This July Only: Save 30% on PRO with code SUMMER30 »
Become a Member
Guides and Reports
Show All »
Metrics & ROI
Search Engine Marketing
More Marketing Topics »
See All »
Schedule of Events
Virtual Conference Series
Products and Services
Post a Question
Quick Start Guide
Find and Post Jobs
Real-World Education for Modern Marketers
Join Over 615,000 Marketing Professionals
Ask your question ... sign up today! It's FREE!
Just for Fun
MProfs PRO Seminar Q&A
Search more Know-How Exchange Q&A from Marketing Experts
This question has been answered, and points have been awarded.
How To Become A Strategic Planner
Posted by Anonymous on
6/6/2005 at 11:56 PM ET
I am currently an account assistant and am interested in the planner part of marketing. I have been an assistant for a little over a year. How do I make the move to become a strategic planner? Are there certain skills I need to learn before I apply?
6/7/2005 at 12:43 AM
You would need strategic planning skills. I would search here on MarketingProfs for Startegy and Strategic Planning.
To learn more about the basic tools a strategic planner can use, go visit
and look under Strategy. You need to understand SWOT, PEST(EL). Porter Five Forces, Portfolio analysis using BCG and GE Matrices, Anshoff Matrix, and Customer Segmentation at a bare minimum.
Have you had any formal education in Strategy, Business or Marketing?
6/7/2005 at 9:03 AM
If I were hiring a Strategic Planner, these are some of the requirements I'd put on the job description:
2) Industry specific undergrad degree (if it's in the electronics field, BSEE, if it's in Biomed, BS biology, financial, BS Finance, etc)
3) Two years min product (or brand) marketing experience with 3 years min in a design or marketing role for a company in one of my target market segments, or five years min in product (or brand marketing
4) Demonstrated experience with market research and analysis
5) Demonstrated experience in direct communications with customers
6) Demonstrated experience communicating with upper level management
As Sophiapsomi said, a good thing to do would be to ask the strategic planning manager what he looks for. Also, pick a strategic planner you would like to be "when you grow up" - one that you admire the most and/or is most successful in the organization. Talk with him and find what his skills are. Also ask what he thinks his development needs are. With his list, looking at your skills inventory, you can make a plan to acquire the skills - through formal education and experience. Ask your manager for assignments to hone the skills you are developing.
6/7/2005 at 11:49 AM
That being the case, either you would have to consider moving to "headquarters" to be a strategic planner or you have to move companies. In any case, I recommend you asking around your branch office as to who the best strategic planner is. Give him a call and let him know your aspirations and that you would like to know more about what he does, what skills are required, and so forth. Give him your background and ask him what he thinks you need to prepare. People rarely mind talking about themselves and also they usually enjoy helping someone with their careers. You can ask them who their manager is and call the manager, too. It doesn't hurt to have a couple of influencial people in strategic planning knowing your name and acting as mentors. Ask the strategic planning manager if there is an assignment you might be able to do at the account level (with the permission of your manager) that might help him.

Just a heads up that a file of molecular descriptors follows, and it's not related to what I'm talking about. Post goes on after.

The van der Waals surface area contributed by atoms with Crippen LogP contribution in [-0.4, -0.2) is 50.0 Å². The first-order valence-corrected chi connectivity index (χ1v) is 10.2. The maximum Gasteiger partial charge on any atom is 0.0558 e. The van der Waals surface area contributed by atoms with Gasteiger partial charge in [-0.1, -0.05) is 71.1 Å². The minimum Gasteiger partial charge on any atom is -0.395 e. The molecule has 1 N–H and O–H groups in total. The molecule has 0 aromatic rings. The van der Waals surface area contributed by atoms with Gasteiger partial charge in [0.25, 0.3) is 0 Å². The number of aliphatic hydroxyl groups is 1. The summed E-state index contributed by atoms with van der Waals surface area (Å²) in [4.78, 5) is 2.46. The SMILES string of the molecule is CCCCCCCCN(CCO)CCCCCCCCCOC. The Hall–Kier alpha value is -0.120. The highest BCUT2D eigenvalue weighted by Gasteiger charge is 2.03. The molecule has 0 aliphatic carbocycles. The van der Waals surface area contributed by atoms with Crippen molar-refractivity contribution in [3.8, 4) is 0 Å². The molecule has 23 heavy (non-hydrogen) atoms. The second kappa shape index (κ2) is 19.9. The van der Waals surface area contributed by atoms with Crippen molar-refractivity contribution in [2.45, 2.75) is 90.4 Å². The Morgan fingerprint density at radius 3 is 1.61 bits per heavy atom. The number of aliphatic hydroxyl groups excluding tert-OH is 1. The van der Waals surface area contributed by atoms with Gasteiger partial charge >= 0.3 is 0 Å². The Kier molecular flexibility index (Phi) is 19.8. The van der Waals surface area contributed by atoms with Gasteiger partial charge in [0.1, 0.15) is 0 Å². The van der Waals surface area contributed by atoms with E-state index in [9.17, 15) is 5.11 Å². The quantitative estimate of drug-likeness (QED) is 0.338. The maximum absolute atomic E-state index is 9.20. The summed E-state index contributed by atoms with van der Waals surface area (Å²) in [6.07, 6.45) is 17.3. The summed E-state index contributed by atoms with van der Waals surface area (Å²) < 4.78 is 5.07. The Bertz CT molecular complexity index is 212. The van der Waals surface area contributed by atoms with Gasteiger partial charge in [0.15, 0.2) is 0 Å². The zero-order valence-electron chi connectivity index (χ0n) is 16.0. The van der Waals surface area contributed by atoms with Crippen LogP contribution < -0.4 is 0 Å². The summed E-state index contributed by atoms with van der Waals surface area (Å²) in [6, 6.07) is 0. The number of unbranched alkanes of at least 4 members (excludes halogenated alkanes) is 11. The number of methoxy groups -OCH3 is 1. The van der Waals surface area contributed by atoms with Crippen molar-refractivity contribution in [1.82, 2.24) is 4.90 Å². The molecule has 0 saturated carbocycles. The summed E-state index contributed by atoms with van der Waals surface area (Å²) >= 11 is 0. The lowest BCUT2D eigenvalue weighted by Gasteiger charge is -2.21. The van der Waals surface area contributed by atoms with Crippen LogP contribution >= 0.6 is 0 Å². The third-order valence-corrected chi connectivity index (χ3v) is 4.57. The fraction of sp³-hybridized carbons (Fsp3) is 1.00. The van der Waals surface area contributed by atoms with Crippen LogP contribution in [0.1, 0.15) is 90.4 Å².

Above all, when you have gathered the information, make a plan to gain the skills you need. Run the plan back by the strategic planner contact and the strategic planning manager for comments. And then go do it. As you execute your plan, periodically give the strategic planner and his manager updates on how you are doing versus the plan. Stay connected with them.
Hope this clarifies for you the approach.
6/15/2005 at 12:55 PM
Hello all. I am closing this question since there has been no activity in over a week. We do this to reward the contributions of participants in a timely manner + to give increased visibility to the newer questions.
Thanks for participating!
Carrie (Production Editor)
BACK TO TOP
Post a Comment
Community Trolls: Types, Motivations, and Solutions
by Dan Sullivan
Consumer Psychology and the E-Commerce Checkout [Infographic]
by Verónica Maria Jarski
How Big Businesses Use Colors to Affect Your Emotions ...
by Verónica Maria Jarski
It's a New Brand World: 14 Things You Need to Know About ...
by Linda Kearns
The New Anti-Spam Law in Canada: A Primer for Email Marketers
by Ryan Harris
See more marketing articles »
MarketingProfs uses single
sign-on with Facebook, Twitter, Google and others to make subscribing and signing in easier for you. That's it, and nothing more! Rest assured that
provide your social data to 3rd parties
contact friends on your network
post messages on your behalf
interact with your social accounts
Your data is secure with